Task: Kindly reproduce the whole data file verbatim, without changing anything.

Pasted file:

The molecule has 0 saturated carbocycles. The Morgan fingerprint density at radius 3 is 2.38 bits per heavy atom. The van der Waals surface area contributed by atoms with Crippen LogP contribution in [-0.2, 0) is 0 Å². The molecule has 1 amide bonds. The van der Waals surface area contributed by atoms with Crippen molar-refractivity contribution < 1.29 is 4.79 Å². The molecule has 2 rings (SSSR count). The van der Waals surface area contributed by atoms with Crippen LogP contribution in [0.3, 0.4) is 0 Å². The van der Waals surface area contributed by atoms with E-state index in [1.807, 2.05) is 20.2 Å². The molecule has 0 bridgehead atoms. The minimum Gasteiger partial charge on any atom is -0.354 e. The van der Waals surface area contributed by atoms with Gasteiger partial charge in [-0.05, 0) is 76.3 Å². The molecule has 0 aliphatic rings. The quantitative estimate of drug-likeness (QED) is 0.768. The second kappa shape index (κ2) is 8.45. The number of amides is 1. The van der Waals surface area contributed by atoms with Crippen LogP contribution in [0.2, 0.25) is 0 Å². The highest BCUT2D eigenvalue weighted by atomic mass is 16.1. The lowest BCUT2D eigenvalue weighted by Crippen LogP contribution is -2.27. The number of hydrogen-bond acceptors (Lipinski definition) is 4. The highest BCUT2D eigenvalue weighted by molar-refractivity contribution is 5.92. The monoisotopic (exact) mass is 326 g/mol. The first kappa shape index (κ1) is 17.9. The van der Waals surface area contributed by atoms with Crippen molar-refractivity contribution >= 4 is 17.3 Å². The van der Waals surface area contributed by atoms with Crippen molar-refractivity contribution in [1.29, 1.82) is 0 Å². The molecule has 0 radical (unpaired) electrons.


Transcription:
The molecule has 0 saturated carbocycles. The Morgan fingerprint density at radius 3 is 2.38 bits per heavy atom. The van der Waals surface area contributed by atoms with Crippen LogP contribution in [-0.2, 0) is 0 Å². The molecule has 1 amide bonds. The van der Waals surface area contributed by atoms with Crippen molar-refractivity contribution < 1.29 is 4.79 Å². The molecule has 2 rings (SSSR count). The van der Waals surface area contributed by atoms with Crippen LogP contribution in [0.3, 0.4) is 0 Å². The van der Waals surface area contributed by atoms with E-state index in [1.807, 2.05) is 20.2 Å². The molecule has 0 bridgehead atoms. The minimum Gasteiger partial charge on any atom is -0.354 e. The van der Waals surface area contributed by atoms with Gasteiger partial charge in [-0.05, 0) is 76.3 Å². The molecule has 0 aliphatic rings. The quantitative estimate of drug-likeness (QED) is 0.768. The second kappa shape index (κ2) is 8.45. The number of amides is 1. The van der Waals surface area contributed by atoms with Crippen LogP contribution in [0.2, 0.25) is 0 Å². The highest BCUT2D eigenvalue weighted by atomic mass is 16.1. The lowest BCUT2D eigenvalue weighted by Crippen LogP contribution is -2.27. The number of hydrogen-bond acceptors (Lipinski definition) is 4. The highest BCUT2D eigenvalue weighted by molar-refractivity contribution is 5.92. The monoisotopic (exact) mass is 326 g/mol. The first kappa shape index (κ1) is 17.9. The van der Waals surface area contributed by atoms with Crippen molar-refractivity contribution >= 4 is 17.3 Å². The van der Waals surface area contributed by atoms with Crippen molar-refractivity contribution in [1.29, 1.82) is 0 Å². The molecule has 0 radical (unpaired) electrons.